Opinion

White leaders in the DA just don't get the black voter

The DA attacks people like Mugabe, Gaddafi and Chávez, never Bush, May or Trump, and it needs to liberalise itself before it will attract black voters

13 May 2018 - 00:00 By YUNUS MOMONIAT

The white leaders of the DA don't have a clue what black South Africans think about and how they perceive their reality and history, and if they do happen to get a faint glimmer, they are driven to apoplexy.
Black people who voted for the DA in recent elections, more than likely born after 1985, probably are not aware that the party's precursor, the Progressive Party, wanted only rich or educated black people to have the vote. It was only after Frederik Van Zyl Slabbert took over the leadership of the reincarnated Progressive Federal Party that it called for a universal franchise.
The DA is still the party of Tony Leon, not of Helen Suzman, and far from that of Slabbert. When Leon became the party's leader, he contested the 1999 election with a "fight back" campaign that was meant to appeal to supporters of the apartheid-era National Party. The campaign deliberately stopped just short of openly calling on white people to vote for a party that would fight against Nelson Mandela's ANC to secure the interests of white people.In parliament, the DA insisted it had to hold the ANC to account and embarked on a hyperbolic interpretation of opposition politics. It was abrasive, lacked decorum and introduced the kind of disrespect that was later practised with steroids by the EFF - although under very different circumstances.
Leon was replaced by Helen Zille so that the DA could try to woo black voters, but this attempt was doomed because the DA wanted to keep the NP voters it won in 1999 and 2004, the most significant bloc in its base.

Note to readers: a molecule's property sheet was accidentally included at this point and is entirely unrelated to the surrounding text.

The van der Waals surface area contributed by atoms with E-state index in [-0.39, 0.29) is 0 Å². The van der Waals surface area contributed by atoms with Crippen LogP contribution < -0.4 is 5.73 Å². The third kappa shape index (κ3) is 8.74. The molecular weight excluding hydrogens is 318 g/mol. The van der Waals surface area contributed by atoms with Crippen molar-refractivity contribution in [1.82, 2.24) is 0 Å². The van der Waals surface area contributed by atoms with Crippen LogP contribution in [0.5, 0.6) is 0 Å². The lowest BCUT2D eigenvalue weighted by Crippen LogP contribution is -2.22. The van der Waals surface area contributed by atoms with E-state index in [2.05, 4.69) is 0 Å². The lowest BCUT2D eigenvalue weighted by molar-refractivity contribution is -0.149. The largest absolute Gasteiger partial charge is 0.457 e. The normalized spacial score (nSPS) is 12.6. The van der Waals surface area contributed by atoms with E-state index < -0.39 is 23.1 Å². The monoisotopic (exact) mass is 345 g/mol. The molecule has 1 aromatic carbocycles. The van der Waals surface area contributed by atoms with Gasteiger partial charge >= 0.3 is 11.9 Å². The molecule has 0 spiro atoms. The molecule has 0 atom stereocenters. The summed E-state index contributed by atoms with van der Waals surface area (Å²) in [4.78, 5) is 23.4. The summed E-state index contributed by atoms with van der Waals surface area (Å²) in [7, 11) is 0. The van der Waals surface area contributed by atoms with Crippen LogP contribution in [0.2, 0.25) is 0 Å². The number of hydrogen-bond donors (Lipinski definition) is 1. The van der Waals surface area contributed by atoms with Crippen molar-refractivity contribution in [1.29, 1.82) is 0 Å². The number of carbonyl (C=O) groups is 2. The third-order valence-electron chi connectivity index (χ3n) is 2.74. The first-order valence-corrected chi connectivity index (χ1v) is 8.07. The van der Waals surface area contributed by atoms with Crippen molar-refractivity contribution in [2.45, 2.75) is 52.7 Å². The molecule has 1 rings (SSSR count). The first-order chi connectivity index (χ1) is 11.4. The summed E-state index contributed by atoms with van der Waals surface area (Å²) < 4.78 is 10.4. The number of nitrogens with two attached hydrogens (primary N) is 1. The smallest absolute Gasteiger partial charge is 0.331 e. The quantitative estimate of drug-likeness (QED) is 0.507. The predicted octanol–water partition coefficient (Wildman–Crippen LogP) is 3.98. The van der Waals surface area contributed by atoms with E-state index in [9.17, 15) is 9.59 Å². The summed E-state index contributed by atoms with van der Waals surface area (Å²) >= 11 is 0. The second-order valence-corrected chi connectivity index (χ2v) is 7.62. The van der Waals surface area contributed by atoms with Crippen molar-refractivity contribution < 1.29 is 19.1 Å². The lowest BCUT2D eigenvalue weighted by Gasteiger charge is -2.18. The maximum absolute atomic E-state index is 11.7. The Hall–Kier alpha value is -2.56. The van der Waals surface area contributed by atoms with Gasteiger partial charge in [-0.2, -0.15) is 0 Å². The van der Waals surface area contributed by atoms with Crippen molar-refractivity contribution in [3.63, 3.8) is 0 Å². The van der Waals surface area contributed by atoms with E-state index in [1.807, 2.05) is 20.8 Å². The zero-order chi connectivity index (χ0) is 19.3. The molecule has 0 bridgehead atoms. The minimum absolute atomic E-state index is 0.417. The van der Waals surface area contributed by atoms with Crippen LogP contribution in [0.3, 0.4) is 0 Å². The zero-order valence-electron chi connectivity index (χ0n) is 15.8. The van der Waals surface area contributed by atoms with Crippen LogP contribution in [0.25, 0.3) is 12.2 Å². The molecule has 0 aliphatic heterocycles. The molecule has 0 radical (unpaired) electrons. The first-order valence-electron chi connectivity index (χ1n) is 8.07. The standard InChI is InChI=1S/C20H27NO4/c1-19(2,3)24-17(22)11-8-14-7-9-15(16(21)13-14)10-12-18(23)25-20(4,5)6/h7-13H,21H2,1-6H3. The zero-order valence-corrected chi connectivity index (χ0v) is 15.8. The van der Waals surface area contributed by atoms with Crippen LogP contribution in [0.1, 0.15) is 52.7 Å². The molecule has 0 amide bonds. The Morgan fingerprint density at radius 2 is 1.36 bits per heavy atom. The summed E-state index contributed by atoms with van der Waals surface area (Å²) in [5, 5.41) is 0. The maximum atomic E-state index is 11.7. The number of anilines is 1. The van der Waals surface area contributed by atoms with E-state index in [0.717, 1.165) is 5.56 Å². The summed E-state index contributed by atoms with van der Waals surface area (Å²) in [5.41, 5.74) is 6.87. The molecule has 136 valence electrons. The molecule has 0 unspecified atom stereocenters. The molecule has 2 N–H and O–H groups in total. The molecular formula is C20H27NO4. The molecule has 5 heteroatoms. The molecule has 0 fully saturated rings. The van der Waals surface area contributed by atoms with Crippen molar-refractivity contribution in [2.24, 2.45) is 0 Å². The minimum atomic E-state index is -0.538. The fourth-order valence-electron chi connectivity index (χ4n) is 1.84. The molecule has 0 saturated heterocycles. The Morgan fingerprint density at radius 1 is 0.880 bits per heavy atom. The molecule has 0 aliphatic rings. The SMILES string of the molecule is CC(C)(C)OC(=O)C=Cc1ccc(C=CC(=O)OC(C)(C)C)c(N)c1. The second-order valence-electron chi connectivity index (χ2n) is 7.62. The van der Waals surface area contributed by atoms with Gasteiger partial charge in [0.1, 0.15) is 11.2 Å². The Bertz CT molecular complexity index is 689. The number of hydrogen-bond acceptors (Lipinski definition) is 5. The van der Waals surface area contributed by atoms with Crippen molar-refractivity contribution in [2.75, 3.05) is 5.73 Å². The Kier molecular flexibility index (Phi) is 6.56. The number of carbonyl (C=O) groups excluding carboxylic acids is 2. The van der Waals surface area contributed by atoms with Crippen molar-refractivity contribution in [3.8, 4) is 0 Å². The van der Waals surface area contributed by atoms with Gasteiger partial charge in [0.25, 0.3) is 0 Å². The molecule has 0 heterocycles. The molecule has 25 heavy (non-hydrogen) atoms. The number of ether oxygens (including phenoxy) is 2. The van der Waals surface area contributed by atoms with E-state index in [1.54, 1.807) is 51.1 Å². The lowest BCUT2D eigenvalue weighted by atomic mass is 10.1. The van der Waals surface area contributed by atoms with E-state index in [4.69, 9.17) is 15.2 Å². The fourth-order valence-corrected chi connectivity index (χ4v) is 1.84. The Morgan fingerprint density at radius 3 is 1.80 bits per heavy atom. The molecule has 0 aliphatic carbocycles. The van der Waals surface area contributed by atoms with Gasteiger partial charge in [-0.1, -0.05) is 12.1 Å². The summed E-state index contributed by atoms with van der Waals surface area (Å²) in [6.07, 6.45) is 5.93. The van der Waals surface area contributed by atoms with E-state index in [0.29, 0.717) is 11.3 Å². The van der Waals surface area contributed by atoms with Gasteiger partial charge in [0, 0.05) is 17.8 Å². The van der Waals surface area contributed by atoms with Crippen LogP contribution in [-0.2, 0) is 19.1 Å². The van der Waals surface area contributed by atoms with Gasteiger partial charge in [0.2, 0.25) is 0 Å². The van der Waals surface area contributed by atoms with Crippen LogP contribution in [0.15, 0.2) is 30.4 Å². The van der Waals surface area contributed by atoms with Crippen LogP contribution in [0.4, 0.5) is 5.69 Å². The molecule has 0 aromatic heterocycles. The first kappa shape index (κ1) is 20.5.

The DA rejects all the elements of ANC policy that make the ruling party attractive to black voters. The ANC, when it is functioning well, cultivates relations with unions and workers. The DA has always had an antagonistic relation to the unions, especially Cosatu. It wants to discipline workers who trash the streets during strikes and make it more difficult for them to embark on work stoppages.
The DA sees affirmative action and BEE programmes as instances of state intervention in the economy, and is dead set against these.Instead it supports the most radical free trade policies, in the tradition of Friedrich Hayek, Ayn Rand and Milton Friedman - policies that led to the World Bank's structural adjustment programmes, the Washington Consensus and austerity.
The DA believes in "trickle-down" economics, wishing to "grow the cake" rather than diminish the size of the slices white people enjoy.
Always with an eye on its white voters, it does not support land redistribution or analogous policies, instead offering what it considers more pragmatic policies. Underlying its position is a fear that its white base will be adversely affected.
The party's take on the politics of the past two decades is instructive.